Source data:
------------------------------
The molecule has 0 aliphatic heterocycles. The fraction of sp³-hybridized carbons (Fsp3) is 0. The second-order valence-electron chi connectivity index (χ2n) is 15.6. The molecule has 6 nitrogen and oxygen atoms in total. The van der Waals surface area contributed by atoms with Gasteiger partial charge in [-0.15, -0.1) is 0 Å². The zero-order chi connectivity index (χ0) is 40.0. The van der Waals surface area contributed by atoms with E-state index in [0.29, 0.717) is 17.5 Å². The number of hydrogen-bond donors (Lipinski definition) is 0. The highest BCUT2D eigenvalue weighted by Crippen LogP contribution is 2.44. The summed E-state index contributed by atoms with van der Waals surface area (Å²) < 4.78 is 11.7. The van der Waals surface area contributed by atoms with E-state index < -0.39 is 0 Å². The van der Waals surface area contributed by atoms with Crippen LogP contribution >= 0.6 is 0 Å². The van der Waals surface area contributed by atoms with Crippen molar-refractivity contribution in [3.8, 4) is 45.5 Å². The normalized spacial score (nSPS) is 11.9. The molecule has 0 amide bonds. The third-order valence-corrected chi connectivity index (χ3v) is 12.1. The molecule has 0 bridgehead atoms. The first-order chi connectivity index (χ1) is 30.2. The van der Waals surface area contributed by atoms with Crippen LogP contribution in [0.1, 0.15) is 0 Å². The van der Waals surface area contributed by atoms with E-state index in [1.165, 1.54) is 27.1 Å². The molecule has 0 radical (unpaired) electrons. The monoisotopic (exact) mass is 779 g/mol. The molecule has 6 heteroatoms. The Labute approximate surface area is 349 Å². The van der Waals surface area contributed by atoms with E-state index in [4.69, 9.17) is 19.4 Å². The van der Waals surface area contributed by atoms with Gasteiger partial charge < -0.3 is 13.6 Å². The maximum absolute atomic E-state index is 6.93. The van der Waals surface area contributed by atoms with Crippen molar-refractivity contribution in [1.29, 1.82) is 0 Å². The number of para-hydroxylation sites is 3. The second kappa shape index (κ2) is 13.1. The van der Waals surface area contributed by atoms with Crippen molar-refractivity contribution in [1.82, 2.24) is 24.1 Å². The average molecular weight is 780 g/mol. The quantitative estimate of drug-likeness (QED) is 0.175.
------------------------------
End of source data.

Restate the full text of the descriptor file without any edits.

The molecule has 0 aliphatic heterocycles. The fraction of sp³-hybridized carbons (Fsp3) is 0. The second-order valence-electron chi connectivity index (χ2n) is 15.6. The molecule has 6 nitrogen and oxygen atoms in total. The van der Waals surface area contributed by atoms with Gasteiger partial charge in [-0.15, -0.1) is 0 Å². The zero-order chi connectivity index (χ0) is 40.0. The van der Waals surface area contributed by atoms with E-state index in [0.29, 0.717) is 17.5 Å². The number of hydrogen-bond donors (Lipinski definition) is 0. The highest BCUT2D eigenvalue weighted by Crippen LogP contribution is 2.44. The summed E-state index contributed by atoms with van der Waals surface area (Å²) < 4.78 is 11.7. The van der Waals surface area contributed by atoms with E-state index < -0.39 is 0 Å². The van der Waals surface area contributed by atoms with Crippen LogP contribution >= 0.6 is 0 Å². The van der Waals surface area contributed by atoms with Crippen molar-refractivity contribution in [3.8, 4) is 45.5 Å². The normalized spacial score (nSPS) is 11.9. The molecule has 0 amide bonds. The third-order valence-corrected chi connectivity index (χ3v) is 12.1. The molecule has 0 bridgehead atoms. The first-order chi connectivity index (χ1) is 30.2. The van der Waals surface area contributed by atoms with Crippen LogP contribution in [0.1, 0.15) is 0 Å². The van der Waals surface area contributed by atoms with E-state index in [1.165, 1.54) is 27.1 Å². The molecule has 0 radical (unpaired) electrons. The monoisotopic (exact) mass is 779 g/mol. The molecule has 6 heteroatoms. The Labute approximate surface area is 349 Å². The van der Waals surface area contributed by atoms with E-state index in [4.69, 9.17) is 19.4 Å². The van der Waals surface area contributed by atoms with Gasteiger partial charge < -0.3 is 13.6 Å². The maximum absolute atomic E-state index is 6.93. The van der Waals surface area contributed by atoms with Crippen molar-refractivity contribution in [1.29, 1.82) is 0 Å². The number of para-hydroxylation sites is 3. The second kappa shape index (κ2) is 13.1. The van der Waals surface area contributed by atoms with Crippen molar-refractivity contribution in [1.82, 2.24) is 24.1 Å². The average molecular weight is 780 g/mol. The quantitative estimate of drug-likeness (QED) is 0.175.